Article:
The module offers an introduction to central and east European politics. It begins with an overview of the events that led up to the collapse of communism, before considering the key themes that have dominated politics in this region since 1989. These include economic reform, democratic transition, institutional design, nationalism, security questions, accession to Nato and the EU and so on.

Assessment method: 1x 3000-word essay to be submitted at the end of the module.
This module considers the countries of the Western Balkans (Croatia, Serbia, Bosnia-Herzegovina, Albania, Montenegro, Macedonia and Kosovo) on their path to European integration and efforts in dealing with legacies of conflict and transition.  The module begins by looking at the recent past of the area – the 1991 collapse of Yugoslavia, 1992-1999 conflicts – and how these events have influence the subsequent political development of the successor states.  The module then considers the region’s various challenges including  post-conflict governance, statehood, intervention, ethnic tensions, war crimes, Kosovo independence and EU integration.

Assessment method: 3,000 word policy brief (100%)

This course aims to enable students to research in significant depth a topic in Politics, and address and elaborate key concepts used in the analysis of historical, political, social and cultural institutions and processes. This knowledge, and drawing upon previous modules studied in levels 1 and 2 form the conceptual, methodological and analytical bases for research into their topic. Students will produce an independently researched piece of work, supervised by a lecturer from Politics and International Relations.

Assessment method: 4,000-6,000 word dissertation (100%)

Extended Politics Dissertation (LP3006): 10,000 word dissertation (80%) and oral exam (20%)

This module introduces students to the contemporary issues and challenges facing governments in managing public expenditure, with particular reference to a number of policy arenas and experiences in European countries. This includes analysis of the political, historical and social factors influencing government expenditure decisions, international comparisons of government expenditure regimes, and public expenditure and welfare Services. Particular focus is also placed on the contemporary public deficit in many Western countries, including discussion of how such a situation has arisen and the various efforts to reduce deficits.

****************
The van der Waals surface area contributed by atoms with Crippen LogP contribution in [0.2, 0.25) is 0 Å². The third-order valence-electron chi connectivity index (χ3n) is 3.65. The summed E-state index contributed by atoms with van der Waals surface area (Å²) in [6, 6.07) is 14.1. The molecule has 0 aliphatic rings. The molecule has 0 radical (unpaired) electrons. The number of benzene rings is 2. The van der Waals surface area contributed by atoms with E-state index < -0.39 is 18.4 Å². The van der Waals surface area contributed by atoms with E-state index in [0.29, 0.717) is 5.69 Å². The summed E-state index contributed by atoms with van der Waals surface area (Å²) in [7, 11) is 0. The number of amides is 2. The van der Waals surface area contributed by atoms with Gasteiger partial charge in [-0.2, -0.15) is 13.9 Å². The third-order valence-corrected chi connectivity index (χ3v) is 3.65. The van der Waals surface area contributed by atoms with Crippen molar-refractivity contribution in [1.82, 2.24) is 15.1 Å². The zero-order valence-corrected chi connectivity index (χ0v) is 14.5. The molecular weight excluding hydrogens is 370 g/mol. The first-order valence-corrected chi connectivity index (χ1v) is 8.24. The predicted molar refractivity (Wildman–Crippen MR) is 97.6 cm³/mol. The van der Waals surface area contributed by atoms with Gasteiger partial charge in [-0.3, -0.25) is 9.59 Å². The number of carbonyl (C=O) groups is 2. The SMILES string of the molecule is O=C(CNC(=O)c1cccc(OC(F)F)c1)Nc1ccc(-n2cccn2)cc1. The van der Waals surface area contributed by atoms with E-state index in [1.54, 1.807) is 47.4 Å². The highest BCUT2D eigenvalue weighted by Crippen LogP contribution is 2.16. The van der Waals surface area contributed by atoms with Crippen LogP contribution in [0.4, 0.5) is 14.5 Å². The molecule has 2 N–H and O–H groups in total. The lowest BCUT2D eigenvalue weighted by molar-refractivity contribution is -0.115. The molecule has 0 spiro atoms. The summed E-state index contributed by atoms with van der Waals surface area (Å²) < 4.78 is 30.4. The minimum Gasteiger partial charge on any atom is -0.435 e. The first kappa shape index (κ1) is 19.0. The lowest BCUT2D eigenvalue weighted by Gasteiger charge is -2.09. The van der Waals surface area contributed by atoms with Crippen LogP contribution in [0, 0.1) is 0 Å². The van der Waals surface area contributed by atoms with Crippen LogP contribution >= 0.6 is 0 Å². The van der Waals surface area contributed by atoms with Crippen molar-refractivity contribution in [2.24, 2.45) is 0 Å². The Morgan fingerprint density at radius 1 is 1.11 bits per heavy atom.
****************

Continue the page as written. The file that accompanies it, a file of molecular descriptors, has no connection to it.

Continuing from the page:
Assessment method: The assessment is via a two-hour closed book examination. 
This module provides students with a thorough grounding in the most influential approaches to explaining social policy development across nations. It examines traditional approaches to welfare state development and critiques of these approaches. The module also examines theories concerning welfare state retrenchment (those claiming there is a ‘new politics’ of welfare), and examines different core areas within social policy. Each area is chosen both for its overall importance within the mixed economy of welfare provision, and because it highlights differences in social policy-making and implementation between nations, and the challenges of social policy reform.
 

Assessment method: 10% participation (assessed by module tutor), 90% written exam following end of module

The module has three core functions. First, it introduces students to the concept of ‘governance’, and indicates how this differs from traditional conceptions of ‘government’. It examines how ‘governance’ can be deployed in a variety of different ways, by considering the various governing functions. The module then considers in detail new governing methods such as the use of agencies, markets and networks. Finally, the module examines how governments have attempted to control these various types of governance, through the use of performance management and self-regulation.


Assessment method: 10% participation (assessed by module tutor), 90% written exam following end of module

This module introduces students to different types of economic development policy, the environment in which such policies arise, and the interaction between different organisations in the development and delivery of policies. This includes topics such globalisation, city marketing and community economic development. Particular focus is placed on the examination of different types of economic development policy through the exploration of contemporary case studies in a range of countries. Through such an approach it is possible to examine the complexities of creating and delivering policies.

Assessment method: The assessment is via a two-hour closed book examination. 

Placement Year